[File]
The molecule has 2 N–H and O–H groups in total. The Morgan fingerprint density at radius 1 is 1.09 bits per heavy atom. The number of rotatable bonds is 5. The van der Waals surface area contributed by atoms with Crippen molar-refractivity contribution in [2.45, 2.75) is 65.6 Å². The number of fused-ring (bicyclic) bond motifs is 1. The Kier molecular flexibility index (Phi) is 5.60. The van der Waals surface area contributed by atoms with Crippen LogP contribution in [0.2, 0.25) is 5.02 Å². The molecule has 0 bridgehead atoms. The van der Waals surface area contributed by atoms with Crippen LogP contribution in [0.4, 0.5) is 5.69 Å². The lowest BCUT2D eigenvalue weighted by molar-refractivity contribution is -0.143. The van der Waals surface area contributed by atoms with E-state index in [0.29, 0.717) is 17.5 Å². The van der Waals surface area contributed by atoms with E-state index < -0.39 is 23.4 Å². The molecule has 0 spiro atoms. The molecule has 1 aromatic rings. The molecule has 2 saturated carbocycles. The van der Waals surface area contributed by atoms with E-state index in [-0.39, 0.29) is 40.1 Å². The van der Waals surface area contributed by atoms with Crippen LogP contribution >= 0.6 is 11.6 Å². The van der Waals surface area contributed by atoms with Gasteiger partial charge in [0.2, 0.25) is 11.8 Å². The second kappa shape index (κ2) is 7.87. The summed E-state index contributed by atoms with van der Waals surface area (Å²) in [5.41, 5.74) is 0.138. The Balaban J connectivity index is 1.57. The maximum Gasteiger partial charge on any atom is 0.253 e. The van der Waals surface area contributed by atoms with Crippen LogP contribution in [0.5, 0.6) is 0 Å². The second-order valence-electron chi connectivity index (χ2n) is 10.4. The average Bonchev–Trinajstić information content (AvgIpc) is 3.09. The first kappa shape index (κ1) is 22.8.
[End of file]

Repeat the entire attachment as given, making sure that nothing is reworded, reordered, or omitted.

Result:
The molecule has 2 N–H and O–H groups in total. The Morgan fingerprint density at radius 1 is 1.09 bits per heavy atom. The number of rotatable bonds is 5. The van der Waals surface area contributed by atoms with Crippen molar-refractivity contribution in [2.45, 2.75) is 65.6 Å². The number of fused-ring (bicyclic) bond motifs is 1. The Kier molecular flexibility index (Phi) is 5.60. The van der Waals surface area contributed by atoms with Crippen LogP contribution in [0.2, 0.25) is 5.02 Å². The molecule has 0 bridgehead atoms. The van der Waals surface area contributed by atoms with Crippen LogP contribution in [0.4, 0.5) is 5.69 Å². The lowest BCUT2D eigenvalue weighted by molar-refractivity contribution is -0.143. The van der Waals surface area contributed by atoms with E-state index in [0.29, 0.717) is 17.5 Å². The van der Waals surface area contributed by atoms with E-state index < -0.39 is 23.4 Å². The molecule has 0 spiro atoms. The molecule has 1 aromatic rings. The molecule has 2 saturated carbocycles. The van der Waals surface area contributed by atoms with E-state index in [-0.39, 0.29) is 40.1 Å². The van der Waals surface area contributed by atoms with Crippen LogP contribution >= 0.6 is 11.6 Å². The van der Waals surface area contributed by atoms with Gasteiger partial charge in [0.2, 0.25) is 11.8 Å². The second kappa shape index (κ2) is 7.87. The summed E-state index contributed by atoms with van der Waals surface area (Å²) in [5.41, 5.74) is 0.138. The Balaban J connectivity index is 1.57. The maximum Gasteiger partial charge on any atom is 0.253 e. The van der Waals surface area contributed by atoms with Crippen LogP contribution in [0.5, 0.6) is 0 Å². The second-order valence-electron chi connectivity index (χ2n) is 10.4. The average Bonchev–Trinajstić information content (AvgIpc) is 3.09. The first kappa shape index (κ1) is 22.8.